Important: Texas Capital Bank will never ask for your Access ID or Password via email.
We do not send out emails requesting personal information. If you receive an email requesting such information, do not respond. If you have already responded, please notify us immediately by calling our Client Support Center at 877.839.2265.
Helpful Security Tips:
- Never disclose ANY personal identifying information if requested via an unsolicited email or phone call. This includes:
o Account numbers or credit card numbers
o Personal Identification Numbers (PIN) or passwords
o Social Security Number
o Mother's maiden name
o Other private information
- Never reveal your PIN to anyone, including Texas Capital Bank employees
- Change your PIN frequently by calling the Client Support Center at 877.839.2265
- Store your card number and PIN separately, and never write your PIN on your card
- If you use Texas Capital Bank’s BankNowSM Online Banking, log out when finished and close your browser before leaving your computer
- Never leave your computer unattended during a Texas Capital Bank BankNowSM Online Banking session
- Be wary of any email asking you to log into Texas Capital Bank BankNowSM Online Banking if it does not link to the official Texas Capital Bank BankNowSM Online Banking site. Also, be suspicious if you are asked to enter any personal identifying information into an unexpected pop-up window even if it looks official
Call 877.839.2265 if you have any questions regarding emails or phone calls soliciting information about your Texas Capital Bank account(s).
Creating a Strong Password - Don't Let a Hacker Steal Your Information
The responsibility of selecting a strong password, one that is hard to guess, generally falls to each individual.
For example, if you choose a one-character password, any uppercase letter, lowercase letter or digit, there would be 62 possible passwords. Clearly, a would-be hacker could try all 62 possibilities very quickly.
You could make your password harder to guess by using more characters. Using the same possible characters, there are 3844 possible two-character passwords and 218,340,105,584,896 (about 218 trillion) 8-character passwords. Even if a would-be hacker could try out 5000 eight-character passwords per second, it would take on average, 700 years for them to guess your 8-character password. Clearly, longer passwords are more secure than shorter ones!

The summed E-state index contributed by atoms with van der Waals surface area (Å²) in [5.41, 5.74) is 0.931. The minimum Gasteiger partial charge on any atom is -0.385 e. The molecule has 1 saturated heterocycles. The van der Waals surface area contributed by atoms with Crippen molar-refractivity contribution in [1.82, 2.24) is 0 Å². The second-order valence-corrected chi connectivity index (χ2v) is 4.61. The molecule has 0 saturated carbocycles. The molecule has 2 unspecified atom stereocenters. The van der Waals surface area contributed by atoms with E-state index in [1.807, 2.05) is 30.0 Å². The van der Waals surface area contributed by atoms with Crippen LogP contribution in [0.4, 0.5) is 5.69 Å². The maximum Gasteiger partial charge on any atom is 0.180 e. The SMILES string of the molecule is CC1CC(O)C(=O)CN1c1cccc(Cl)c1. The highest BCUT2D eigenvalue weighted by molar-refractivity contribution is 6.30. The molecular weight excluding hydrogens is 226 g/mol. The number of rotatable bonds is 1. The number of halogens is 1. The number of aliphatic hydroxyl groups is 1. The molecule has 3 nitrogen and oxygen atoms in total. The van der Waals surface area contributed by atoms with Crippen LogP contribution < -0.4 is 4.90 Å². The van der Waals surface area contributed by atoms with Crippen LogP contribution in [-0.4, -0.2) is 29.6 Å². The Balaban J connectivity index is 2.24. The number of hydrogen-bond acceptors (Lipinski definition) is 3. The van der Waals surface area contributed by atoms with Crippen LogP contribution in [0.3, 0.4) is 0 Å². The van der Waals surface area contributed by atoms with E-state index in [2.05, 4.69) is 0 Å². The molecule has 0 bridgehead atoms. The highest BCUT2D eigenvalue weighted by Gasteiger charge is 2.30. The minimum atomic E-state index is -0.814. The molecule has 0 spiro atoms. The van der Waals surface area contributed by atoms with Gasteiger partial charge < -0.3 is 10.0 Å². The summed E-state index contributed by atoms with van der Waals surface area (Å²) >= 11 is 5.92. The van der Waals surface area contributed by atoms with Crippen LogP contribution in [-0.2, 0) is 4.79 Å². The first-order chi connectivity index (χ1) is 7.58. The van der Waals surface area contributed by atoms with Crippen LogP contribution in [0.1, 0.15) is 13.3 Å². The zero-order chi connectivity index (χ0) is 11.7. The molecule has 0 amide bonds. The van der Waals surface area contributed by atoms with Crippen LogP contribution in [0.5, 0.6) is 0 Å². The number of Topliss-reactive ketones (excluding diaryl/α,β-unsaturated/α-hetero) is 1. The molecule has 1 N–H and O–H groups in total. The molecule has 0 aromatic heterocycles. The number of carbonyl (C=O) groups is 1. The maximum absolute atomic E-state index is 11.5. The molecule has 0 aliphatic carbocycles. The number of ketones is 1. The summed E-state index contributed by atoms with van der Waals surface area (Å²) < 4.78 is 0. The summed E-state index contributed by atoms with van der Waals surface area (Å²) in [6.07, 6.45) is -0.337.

It's important to note that even though a password is long, it does not necessarily mean it is secure. For example, you might choose a long password based on something you know - like your spouse's name, child's name or some dictionary word. If you do this, then instead of trying 218 trillion passwords, this hacker could probably guess your password after a few thousand attempts. If they use a computer program to guess passwords, this will only take them a few minutes.
To decrease the chances of anyone ever guessing your password, you must select a hard-to-guess or strong password. A strong password must:
- Be as long as possible (never shorter than 6 characters, 8 or more characters is strongly recommended)
- Include mixed-case letters, if possible
- Include digits and punctuation marks, if possible
- Not be based on any personal information
- Not be based on any dictionary word, in any language
No matter how many strength rules you use, the persistent hacker will eventually guess your password given enough time. Thus, you must also:
- Change your password regularly (ideally once a month) in order to limit the amount of time available for hackers to guess it
- Do not use the same password twice
Never divulge your password to anyone. There are numerous ruses out there designed to get you to give a would-be hacker your password. Don't do it!
Credit and ATM Cards: What to Do If They Are Lost or Stolen
Many people find it easy and convenient to use credit and ATM cards. The Fair Credit Billing Act (FCBA) and the Electronic Fund Transfer Act (EFTA) offer procedures for you and businesses to use if your cards are lost or stolen.
Limiting Your Financial Loss